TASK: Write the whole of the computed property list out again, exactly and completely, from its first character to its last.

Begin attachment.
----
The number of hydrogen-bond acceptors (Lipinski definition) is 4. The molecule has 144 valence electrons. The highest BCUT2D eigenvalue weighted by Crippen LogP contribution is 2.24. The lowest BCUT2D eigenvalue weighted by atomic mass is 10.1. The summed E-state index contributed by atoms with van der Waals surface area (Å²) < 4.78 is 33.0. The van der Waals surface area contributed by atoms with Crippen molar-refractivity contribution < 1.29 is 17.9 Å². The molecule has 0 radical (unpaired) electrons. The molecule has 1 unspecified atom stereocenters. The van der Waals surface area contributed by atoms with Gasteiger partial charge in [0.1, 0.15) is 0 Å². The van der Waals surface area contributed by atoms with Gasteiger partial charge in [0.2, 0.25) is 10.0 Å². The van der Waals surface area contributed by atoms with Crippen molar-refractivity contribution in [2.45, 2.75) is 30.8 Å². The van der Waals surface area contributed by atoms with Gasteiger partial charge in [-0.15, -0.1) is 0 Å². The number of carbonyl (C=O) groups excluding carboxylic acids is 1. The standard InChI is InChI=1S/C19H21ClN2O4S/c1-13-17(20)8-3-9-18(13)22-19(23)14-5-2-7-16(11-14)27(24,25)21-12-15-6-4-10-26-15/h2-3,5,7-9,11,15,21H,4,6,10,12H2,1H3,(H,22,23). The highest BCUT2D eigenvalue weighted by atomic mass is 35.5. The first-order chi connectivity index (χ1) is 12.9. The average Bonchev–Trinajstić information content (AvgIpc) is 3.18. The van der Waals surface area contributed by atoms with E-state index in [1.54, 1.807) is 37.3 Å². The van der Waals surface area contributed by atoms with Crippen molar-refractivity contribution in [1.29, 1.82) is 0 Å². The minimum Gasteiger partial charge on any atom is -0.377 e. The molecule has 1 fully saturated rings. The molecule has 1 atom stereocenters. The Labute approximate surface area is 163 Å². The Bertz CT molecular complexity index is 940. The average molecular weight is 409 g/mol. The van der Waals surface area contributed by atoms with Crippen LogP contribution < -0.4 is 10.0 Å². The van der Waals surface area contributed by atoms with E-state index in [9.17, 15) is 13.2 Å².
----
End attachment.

The number of hydrogen-bond acceptors (Lipinski definition) is 4. The molecule has 144 valence electrons. The highest BCUT2D eigenvalue weighted by Crippen LogP contribution is 2.24. The lowest BCUT2D eigenvalue weighted by atomic mass is 10.1. The summed E-state index contributed by atoms with van der Waals surface area (Å²) < 4.78 is 33.0. The van der Waals surface area contributed by atoms with Crippen molar-refractivity contribution < 1.29 is 17.9 Å². The molecule has 0 radical (unpaired) electrons. The molecule has 1 unspecified atom stereocenters. The van der Waals surface area contributed by atoms with Gasteiger partial charge in [0.1, 0.15) is 0 Å². The van der Waals surface area contributed by atoms with Gasteiger partial charge in [0.2, 0.25) is 10.0 Å². The van der Waals surface area contributed by atoms with Crippen molar-refractivity contribution in [2.45, 2.75) is 30.8 Å². The van der Waals surface area contributed by atoms with Gasteiger partial charge in [-0.15, -0.1) is 0 Å². The number of carbonyl (C=O) groups excluding carboxylic acids is 1. The standard InChI is InChI=1S/C19H21ClN2O4S/c1-13-17(20)8-3-9-18(13)22-19(23)14-5-2-7-16(11-14)27(24,25)21-12-15-6-4-10-26-15/h2-3,5,7-9,11,15,21H,4,6,10,12H2,1H3,(H,22,23). The highest BCUT2D eigenvalue weighted by atomic mass is 35.5. The first-order chi connectivity index (χ1) is 12.9. The average Bonchev–Trinajstić information content (AvgIpc) is 3.18. The van der Waals surface area contributed by atoms with E-state index in [1.54, 1.807) is 37.3 Å². The van der Waals surface area contributed by atoms with Crippen molar-refractivity contribution in [1.29, 1.82) is 0 Å². The minimum Gasteiger partial charge on any atom is -0.377 e. The molecule has 1 fully saturated rings. The molecule has 1 atom stereocenters. The Labute approximate surface area is 163 Å². The Bertz CT molecular complexity index is 940. The average molecular weight is 409 g/mol. The van der Waals surface area contributed by atoms with Crippen LogP contribution < -0.4 is 10.0 Å². The van der Waals surface area contributed by atoms with E-state index in [9.17, 15) is 13.2 Å².